Nebraska walked all over the Eagles, totaling 479 yards, including 285 rushing, but they held Texas State to a meager 215 yards of offense. Opponents are throwing the ball against them, hitting 67 percent of passes with four touchdowns and zero interceptions. Both of USM’s opponents were run-first in approach, so they’ve only attempted 49 passes (24.5 per game), and are averaging 164 passing yards per game.
In total offense, the numbers are surprisingly close. USM has been outgained by two yards (686-684, or 343-342 per game), and is averaging 4.9 yards per play, compared to 5.0 yards per play for their opponent. And that’s with a road game against a ranked team under their belt. The Eagles are 49th nationally in total defense.
KEYS TO THE GAME
ARKANSAS MUST not turn the ball over. Two turnovers against Samford created a dicey situation late in the game. Bret Bielema clearly would have liked to work on the passing game more, but was forced to flip the switch back into smashmouth mode to put the game away. If Arkansas wants some game time to work on the passing game, it needs to put the game away early, and not turning the ball over is essential to that. Southern Miss has not intercepted a pass this season, but forced one fumble in each of its two games.
SOUTHERN MISS MUST run the football. Samford had a surprisingly high yards per carry average, and it helped the Bulldogs sustain drives. After an anemic 23 rushing yards against Texas State, USM collected 62 rushing yards against Nebraska, but just about all of it came in junk time. They’ll need to keep Arkansas’ front in check to have a chance to sustain drives. That may be a problem, as this Southern Miss offensive line is pretty awful. They don’t have a lot of talent, and they haven’t grasped their blocking schemes.
ARKANSAS MUST get a turnover from its back seven. It seems like it’s a yearly saga; no matter the coach, no matter the players, no matter the defensive coordinator, Arkansas struggles to force turnovers early in the year. Both forced turnovers were courtesy of the defensive line, and the secondary and linebackers have yet to record a takeaway. Part of stopping this offense is killing drives with interceptions when Bridgford makes a bad read. If Arkansas can’t get an interception in the 35-45 attempts Bridgford will have, then the game will probably be uncomfortably close for a while. Furthermore, without those 11 turnovers, the Eagles offense is actually pretty potent, not surprising for an offensive guru like Todd Monken. If the Hogs don’t force turnovers, they’ll get more dangerous side of the Eagles offense. Even after a road game against Nebraska, USM is equal to its opponents in terms of yards per game (343-342), and turnovers are the only difference between 0-2 Southern Miss, and 1-1 Southern Miss that hung with Nebraska in Lincoln.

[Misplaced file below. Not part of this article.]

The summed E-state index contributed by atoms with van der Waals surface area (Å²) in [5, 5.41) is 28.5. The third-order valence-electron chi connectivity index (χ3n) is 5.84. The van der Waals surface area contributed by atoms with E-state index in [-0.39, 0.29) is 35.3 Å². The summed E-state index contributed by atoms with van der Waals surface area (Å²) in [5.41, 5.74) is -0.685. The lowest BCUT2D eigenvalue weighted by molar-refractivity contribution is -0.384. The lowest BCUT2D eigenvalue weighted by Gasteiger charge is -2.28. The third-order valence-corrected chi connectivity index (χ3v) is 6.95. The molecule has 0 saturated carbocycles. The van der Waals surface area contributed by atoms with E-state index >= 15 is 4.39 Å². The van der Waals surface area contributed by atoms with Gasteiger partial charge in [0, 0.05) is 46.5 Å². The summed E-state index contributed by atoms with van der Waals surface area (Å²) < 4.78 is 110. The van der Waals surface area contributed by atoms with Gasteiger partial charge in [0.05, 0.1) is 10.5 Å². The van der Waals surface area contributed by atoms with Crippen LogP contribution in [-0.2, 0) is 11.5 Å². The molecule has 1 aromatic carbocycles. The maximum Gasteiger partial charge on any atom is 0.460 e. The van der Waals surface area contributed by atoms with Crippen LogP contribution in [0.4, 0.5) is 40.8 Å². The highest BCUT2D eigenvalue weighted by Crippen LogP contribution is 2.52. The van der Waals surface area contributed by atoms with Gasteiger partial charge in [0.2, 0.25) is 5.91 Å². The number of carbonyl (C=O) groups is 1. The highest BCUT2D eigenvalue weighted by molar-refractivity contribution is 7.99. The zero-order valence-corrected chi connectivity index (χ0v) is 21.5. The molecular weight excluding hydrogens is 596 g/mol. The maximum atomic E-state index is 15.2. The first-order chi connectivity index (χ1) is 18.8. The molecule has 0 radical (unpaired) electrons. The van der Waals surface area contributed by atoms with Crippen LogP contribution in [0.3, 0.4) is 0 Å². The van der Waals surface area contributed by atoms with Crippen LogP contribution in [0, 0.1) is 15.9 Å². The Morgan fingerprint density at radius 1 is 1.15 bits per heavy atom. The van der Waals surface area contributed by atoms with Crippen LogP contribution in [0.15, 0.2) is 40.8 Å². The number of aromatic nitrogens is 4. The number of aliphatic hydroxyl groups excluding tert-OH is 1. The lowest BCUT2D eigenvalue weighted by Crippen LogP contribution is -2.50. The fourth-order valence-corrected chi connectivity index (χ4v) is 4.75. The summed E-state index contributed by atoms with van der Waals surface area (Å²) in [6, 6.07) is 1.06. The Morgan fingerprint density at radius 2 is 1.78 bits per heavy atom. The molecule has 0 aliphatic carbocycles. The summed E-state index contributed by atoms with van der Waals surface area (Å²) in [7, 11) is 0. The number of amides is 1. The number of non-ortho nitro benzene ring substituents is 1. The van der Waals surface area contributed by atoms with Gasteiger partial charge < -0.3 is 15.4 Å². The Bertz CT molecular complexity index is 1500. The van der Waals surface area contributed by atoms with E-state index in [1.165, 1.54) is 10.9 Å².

SOUTHERN MISS MUST rattle Brandon Allen. Like Samford, they probably lack the talent to directly stop the Hog running game, but knowing that Bret Bielema and Jim Chaney would love to work on the passing game, the Eagles can keep the passing game from hurting them, thereby keeping the game from turning into a rout; that is, at least until Arkansas returns to smashmouth mode like it did in the fourth quarter against Samford.
MATCHUP OF THE GAME is USM running backs Kendrick Hardy, Tyre Bracken, and Jalen Richard in the passing game against Arkansas’ linebackers in coverage. Southern Miss can’t run the ball, and Chris Ash’s vanilla defense has completely taken away the deep ball (Arkansas has only given up seven completions of 10-plus yards). Samford and ULL sustained drives when the pass-rush came by dumping off to tight ends and running backs, but since USM doesn’t use tight ends, then the backs it is. Eagles backs have nine receptions for 92 yards this season. If the backs can get open in the flat, then Bridgford can make safer throws under duress, leading to fewer sacks and fewer interceptions.
Prediction: Arkansas 34, Southern Miss 13
Arkansas could easily win by more, and they very well may, but two things keep my score prediction closer. First, Bielema and Chaney will probably try to work on offensive concepts that the team is struggling with, rather that playing to the team’s strengths all day. Second, forcing turnovers is essential to blowing this team out, and while the turnover opportunities will be there, it’s hard to be confident in a Hogs back seven that has yet to force one this year.